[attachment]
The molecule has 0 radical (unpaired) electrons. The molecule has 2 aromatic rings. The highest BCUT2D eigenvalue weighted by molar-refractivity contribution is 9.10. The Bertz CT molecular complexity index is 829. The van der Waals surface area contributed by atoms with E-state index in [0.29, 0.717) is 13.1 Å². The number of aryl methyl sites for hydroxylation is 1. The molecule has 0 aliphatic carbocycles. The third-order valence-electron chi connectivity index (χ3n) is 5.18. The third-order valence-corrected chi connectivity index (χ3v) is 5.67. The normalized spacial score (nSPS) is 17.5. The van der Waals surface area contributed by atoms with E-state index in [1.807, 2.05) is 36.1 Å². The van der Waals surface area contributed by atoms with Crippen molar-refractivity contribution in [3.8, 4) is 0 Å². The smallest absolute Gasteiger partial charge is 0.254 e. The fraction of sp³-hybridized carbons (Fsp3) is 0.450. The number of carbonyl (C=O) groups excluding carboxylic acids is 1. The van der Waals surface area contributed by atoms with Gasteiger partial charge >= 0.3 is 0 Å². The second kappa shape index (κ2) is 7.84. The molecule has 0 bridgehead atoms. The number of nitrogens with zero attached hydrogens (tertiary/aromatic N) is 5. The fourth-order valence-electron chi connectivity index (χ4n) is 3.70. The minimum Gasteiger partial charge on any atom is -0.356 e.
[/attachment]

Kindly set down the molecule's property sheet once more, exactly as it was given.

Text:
The molecule has 0 radical (unpaired) electrons. The molecule has 2 aromatic rings. The highest BCUT2D eigenvalue weighted by molar-refractivity contribution is 9.10. The Bertz CT molecular complexity index is 829. The van der Waals surface area contributed by atoms with E-state index in [0.29, 0.717) is 13.1 Å². The number of aryl methyl sites for hydroxylation is 1. The molecule has 0 aliphatic carbocycles. The third-order valence-electron chi connectivity index (χ3n) is 5.18. The third-order valence-corrected chi connectivity index (χ3v) is 5.67. The normalized spacial score (nSPS) is 17.5. The van der Waals surface area contributed by atoms with E-state index in [1.807, 2.05) is 36.1 Å². The van der Waals surface area contributed by atoms with Crippen molar-refractivity contribution in [3.8, 4) is 0 Å². The smallest absolute Gasteiger partial charge is 0.254 e. The fraction of sp³-hybridized carbons (Fsp3) is 0.450. The number of carbonyl (C=O) groups excluding carboxylic acids is 1. The van der Waals surface area contributed by atoms with Gasteiger partial charge >= 0.3 is 0 Å². The second kappa shape index (κ2) is 7.84. The molecule has 0 bridgehead atoms. The number of nitrogens with zero attached hydrogens (tertiary/aromatic N) is 5. The fourth-order valence-electron chi connectivity index (χ4n) is 3.70. The minimum Gasteiger partial charge on any atom is -0.356 e.